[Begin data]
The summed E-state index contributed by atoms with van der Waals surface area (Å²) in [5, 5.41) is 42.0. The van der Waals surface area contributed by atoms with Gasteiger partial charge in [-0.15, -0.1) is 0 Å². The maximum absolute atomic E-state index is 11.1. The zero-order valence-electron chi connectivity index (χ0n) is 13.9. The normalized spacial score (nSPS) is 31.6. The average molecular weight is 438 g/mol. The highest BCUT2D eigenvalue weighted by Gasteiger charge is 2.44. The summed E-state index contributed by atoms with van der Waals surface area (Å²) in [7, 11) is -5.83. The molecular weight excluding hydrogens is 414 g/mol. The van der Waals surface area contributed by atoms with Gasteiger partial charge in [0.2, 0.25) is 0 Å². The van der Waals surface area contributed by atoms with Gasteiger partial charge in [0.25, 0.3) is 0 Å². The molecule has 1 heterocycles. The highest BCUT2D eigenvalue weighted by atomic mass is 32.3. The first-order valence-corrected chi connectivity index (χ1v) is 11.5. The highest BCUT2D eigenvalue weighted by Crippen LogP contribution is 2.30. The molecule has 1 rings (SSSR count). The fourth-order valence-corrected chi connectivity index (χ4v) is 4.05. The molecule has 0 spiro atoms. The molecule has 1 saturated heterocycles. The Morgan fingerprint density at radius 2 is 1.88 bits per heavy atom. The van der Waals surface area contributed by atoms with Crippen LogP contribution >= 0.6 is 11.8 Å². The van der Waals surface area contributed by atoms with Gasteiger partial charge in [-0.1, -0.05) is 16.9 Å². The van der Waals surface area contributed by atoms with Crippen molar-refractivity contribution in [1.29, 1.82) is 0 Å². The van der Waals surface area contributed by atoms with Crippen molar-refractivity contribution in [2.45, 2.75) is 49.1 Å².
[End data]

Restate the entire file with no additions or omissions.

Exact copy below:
The summed E-state index contributed by atoms with van der Waals surface area (Å²) in [5, 5.41) is 42.0. The van der Waals surface area contributed by atoms with Gasteiger partial charge in [-0.15, -0.1) is 0 Å². The maximum absolute atomic E-state index is 11.1. The zero-order valence-electron chi connectivity index (χ0n) is 13.9. The normalized spacial score (nSPS) is 31.6. The average molecular weight is 438 g/mol. The highest BCUT2D eigenvalue weighted by Gasteiger charge is 2.44. The summed E-state index contributed by atoms with van der Waals surface area (Å²) in [7, 11) is -5.83. The molecular weight excluding hydrogens is 414 g/mol. The van der Waals surface area contributed by atoms with Gasteiger partial charge in [0.2, 0.25) is 0 Å². The van der Waals surface area contributed by atoms with Gasteiger partial charge in [0.25, 0.3) is 0 Å². The molecule has 1 heterocycles. The highest BCUT2D eigenvalue weighted by atomic mass is 32.3. The first-order valence-corrected chi connectivity index (χ1v) is 11.5. The highest BCUT2D eigenvalue weighted by Crippen LogP contribution is 2.30. The molecule has 1 rings (SSSR count). The fourth-order valence-corrected chi connectivity index (χ4v) is 4.05. The molecule has 0 spiro atoms. The molecule has 1 saturated heterocycles. The Morgan fingerprint density at radius 2 is 1.88 bits per heavy atom. The van der Waals surface area contributed by atoms with Crippen LogP contribution >= 0.6 is 11.8 Å². The van der Waals surface area contributed by atoms with Gasteiger partial charge in [-0.1, -0.05) is 16.9 Å². The van der Waals surface area contributed by atoms with Crippen molar-refractivity contribution in [1.29, 1.82) is 0 Å². The van der Waals surface area contributed by atoms with Crippen molar-refractivity contribution in [2.45, 2.75) is 49.1 Å².